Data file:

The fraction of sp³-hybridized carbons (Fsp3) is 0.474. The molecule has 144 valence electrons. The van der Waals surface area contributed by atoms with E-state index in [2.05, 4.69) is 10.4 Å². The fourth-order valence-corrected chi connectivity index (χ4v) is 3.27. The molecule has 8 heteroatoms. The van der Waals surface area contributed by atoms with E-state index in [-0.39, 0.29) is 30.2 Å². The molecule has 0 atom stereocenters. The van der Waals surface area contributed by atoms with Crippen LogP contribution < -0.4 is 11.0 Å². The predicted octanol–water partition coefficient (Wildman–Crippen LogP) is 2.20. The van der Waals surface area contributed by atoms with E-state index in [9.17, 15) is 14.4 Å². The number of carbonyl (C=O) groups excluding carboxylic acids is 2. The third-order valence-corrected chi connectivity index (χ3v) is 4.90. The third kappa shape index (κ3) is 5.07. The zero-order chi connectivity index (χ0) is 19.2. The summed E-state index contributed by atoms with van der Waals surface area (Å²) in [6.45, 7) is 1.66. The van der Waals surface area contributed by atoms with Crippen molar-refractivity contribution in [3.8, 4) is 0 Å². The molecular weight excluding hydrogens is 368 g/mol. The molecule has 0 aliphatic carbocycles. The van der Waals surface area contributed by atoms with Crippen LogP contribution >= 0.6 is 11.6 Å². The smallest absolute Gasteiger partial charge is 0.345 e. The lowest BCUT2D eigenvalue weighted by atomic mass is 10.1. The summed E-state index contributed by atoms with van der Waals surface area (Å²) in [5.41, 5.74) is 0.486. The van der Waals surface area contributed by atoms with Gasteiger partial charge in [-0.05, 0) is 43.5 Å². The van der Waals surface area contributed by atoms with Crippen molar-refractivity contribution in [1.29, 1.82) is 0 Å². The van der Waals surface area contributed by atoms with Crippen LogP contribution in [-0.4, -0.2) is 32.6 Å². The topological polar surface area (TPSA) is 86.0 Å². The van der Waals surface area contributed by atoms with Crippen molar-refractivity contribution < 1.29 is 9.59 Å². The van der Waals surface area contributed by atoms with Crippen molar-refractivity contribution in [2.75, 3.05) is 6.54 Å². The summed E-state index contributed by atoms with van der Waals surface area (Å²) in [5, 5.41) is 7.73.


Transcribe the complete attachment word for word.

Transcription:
The fraction of sp³-hybridized carbons (Fsp3) is 0.474. The molecule has 144 valence electrons. The van der Waals surface area contributed by atoms with E-state index in [2.05, 4.69) is 10.4 Å². The fourth-order valence-corrected chi connectivity index (χ4v) is 3.27. The molecule has 8 heteroatoms. The van der Waals surface area contributed by atoms with E-state index in [-0.39, 0.29) is 30.2 Å². The molecule has 0 atom stereocenters. The van der Waals surface area contributed by atoms with Crippen LogP contribution < -0.4 is 11.0 Å². The predicted octanol–water partition coefficient (Wildman–Crippen LogP) is 2.20. The van der Waals surface area contributed by atoms with E-state index in [9.17, 15) is 14.4 Å². The number of carbonyl (C=O) groups excluding carboxylic acids is 2. The third-order valence-corrected chi connectivity index (χ3v) is 4.90. The third kappa shape index (κ3) is 5.07. The zero-order chi connectivity index (χ0) is 19.2. The summed E-state index contributed by atoms with van der Waals surface area (Å²) in [6.45, 7) is 1.66. The van der Waals surface area contributed by atoms with Crippen molar-refractivity contribution in [3.8, 4) is 0 Å². The molecular weight excluding hydrogens is 368 g/mol. The molecule has 0 aliphatic carbocycles. The van der Waals surface area contributed by atoms with Crippen LogP contribution >= 0.6 is 11.6 Å². The smallest absolute Gasteiger partial charge is 0.345 e. The lowest BCUT2D eigenvalue weighted by atomic mass is 10.1. The summed E-state index contributed by atoms with van der Waals surface area (Å²) in [5.41, 5.74) is 0.486. The van der Waals surface area contributed by atoms with Gasteiger partial charge in [-0.05, 0) is 43.5 Å². The van der Waals surface area contributed by atoms with Crippen molar-refractivity contribution in [1.29, 1.82) is 0 Å². The van der Waals surface area contributed by atoms with Crippen LogP contribution in [-0.4, -0.2) is 32.6 Å². The topological polar surface area (TPSA) is 86.0 Å². The van der Waals surface area contributed by atoms with Crippen molar-refractivity contribution < 1.29 is 9.59 Å². The van der Waals surface area contributed by atoms with Crippen molar-refractivity contribution in [2.75, 3.05) is 6.54 Å². The summed E-state index contributed by atoms with van der Waals surface area (Å²) in [5, 5.41) is 7.73.